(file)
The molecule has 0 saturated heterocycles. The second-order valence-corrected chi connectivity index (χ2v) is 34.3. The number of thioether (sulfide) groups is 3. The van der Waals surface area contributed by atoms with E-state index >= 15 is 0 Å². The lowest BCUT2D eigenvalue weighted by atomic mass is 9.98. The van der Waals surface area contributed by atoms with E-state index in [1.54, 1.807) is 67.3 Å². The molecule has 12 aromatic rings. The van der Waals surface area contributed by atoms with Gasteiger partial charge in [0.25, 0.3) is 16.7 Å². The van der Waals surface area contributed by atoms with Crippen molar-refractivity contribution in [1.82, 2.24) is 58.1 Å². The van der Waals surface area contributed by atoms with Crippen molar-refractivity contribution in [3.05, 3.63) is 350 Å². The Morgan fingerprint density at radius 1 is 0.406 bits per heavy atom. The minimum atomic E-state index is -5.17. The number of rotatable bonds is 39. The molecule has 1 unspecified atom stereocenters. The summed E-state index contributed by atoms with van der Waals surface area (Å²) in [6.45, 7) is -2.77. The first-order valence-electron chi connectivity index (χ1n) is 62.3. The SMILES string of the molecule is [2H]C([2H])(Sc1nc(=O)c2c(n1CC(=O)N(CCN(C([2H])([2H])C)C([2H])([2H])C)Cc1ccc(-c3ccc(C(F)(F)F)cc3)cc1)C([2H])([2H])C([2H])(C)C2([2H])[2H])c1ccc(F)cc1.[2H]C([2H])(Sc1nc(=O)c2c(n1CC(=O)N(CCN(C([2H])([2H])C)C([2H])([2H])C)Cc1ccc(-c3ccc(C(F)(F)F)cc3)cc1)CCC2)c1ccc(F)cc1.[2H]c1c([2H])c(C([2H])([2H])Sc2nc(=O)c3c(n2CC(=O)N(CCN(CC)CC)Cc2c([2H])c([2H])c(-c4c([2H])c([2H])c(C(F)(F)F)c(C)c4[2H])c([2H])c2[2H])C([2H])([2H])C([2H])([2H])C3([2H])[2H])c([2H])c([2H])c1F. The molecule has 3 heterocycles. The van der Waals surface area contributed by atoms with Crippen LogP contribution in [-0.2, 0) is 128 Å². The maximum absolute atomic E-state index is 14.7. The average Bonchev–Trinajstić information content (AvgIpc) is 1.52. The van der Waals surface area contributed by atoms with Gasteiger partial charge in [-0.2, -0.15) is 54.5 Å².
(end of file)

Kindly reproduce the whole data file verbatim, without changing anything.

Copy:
The molecule has 0 saturated heterocycles. The second-order valence-corrected chi connectivity index (χ2v) is 34.3. The number of thioether (sulfide) groups is 3. The van der Waals surface area contributed by atoms with E-state index >= 15 is 0 Å². The lowest BCUT2D eigenvalue weighted by atomic mass is 9.98. The van der Waals surface area contributed by atoms with E-state index in [1.54, 1.807) is 67.3 Å². The molecule has 12 aromatic rings. The van der Waals surface area contributed by atoms with Gasteiger partial charge in [0.25, 0.3) is 16.7 Å². The van der Waals surface area contributed by atoms with Crippen molar-refractivity contribution in [1.82, 2.24) is 58.1 Å². The van der Waals surface area contributed by atoms with Crippen molar-refractivity contribution in [3.05, 3.63) is 350 Å². The Morgan fingerprint density at radius 1 is 0.406 bits per heavy atom. The minimum atomic E-state index is -5.17. The number of rotatable bonds is 39. The molecule has 1 unspecified atom stereocenters. The summed E-state index contributed by atoms with van der Waals surface area (Å²) in [6.45, 7) is -2.77. The first-order valence-electron chi connectivity index (χ1n) is 62.3. The SMILES string of the molecule is [2H]C([2H])(Sc1nc(=O)c2c(n1CC(=O)N(CCN(C([2H])([2H])C)C([2H])([2H])C)Cc1ccc(-c3ccc(C(F)(F)F)cc3)cc1)C([2H])([2H])C([2H])(C)C2([2H])[2H])c1ccc(F)cc1.[2H]C([2H])(Sc1nc(=O)c2c(n1CC(=O)N(CCN(C([2H])([2H])C)C([2H])([2H])C)Cc1ccc(-c3ccc(C(F)(F)F)cc3)cc1)CCC2)c1ccc(F)cc1.[2H]c1c([2H])c(C([2H])([2H])Sc2nc(=O)c3c(n2CC(=O)N(CCN(CC)CC)Cc2c([2H])c([2H])c(-c4c([2H])c([2H])c(C(F)(F)F)c(C)c4[2H])c([2H])c2[2H])C([2H])([2H])C([2H])([2H])C3([2H])[2H])c([2H])c([2H])c1F. The molecule has 3 heterocycles. The van der Waals surface area contributed by atoms with Crippen LogP contribution in [-0.2, 0) is 128 Å². The maximum absolute atomic E-state index is 14.7. The average Bonchev–Trinajstić information content (AvgIpc) is 1.52. The van der Waals surface area contributed by atoms with Gasteiger partial charge in [-0.2, -0.15) is 54.5 Å².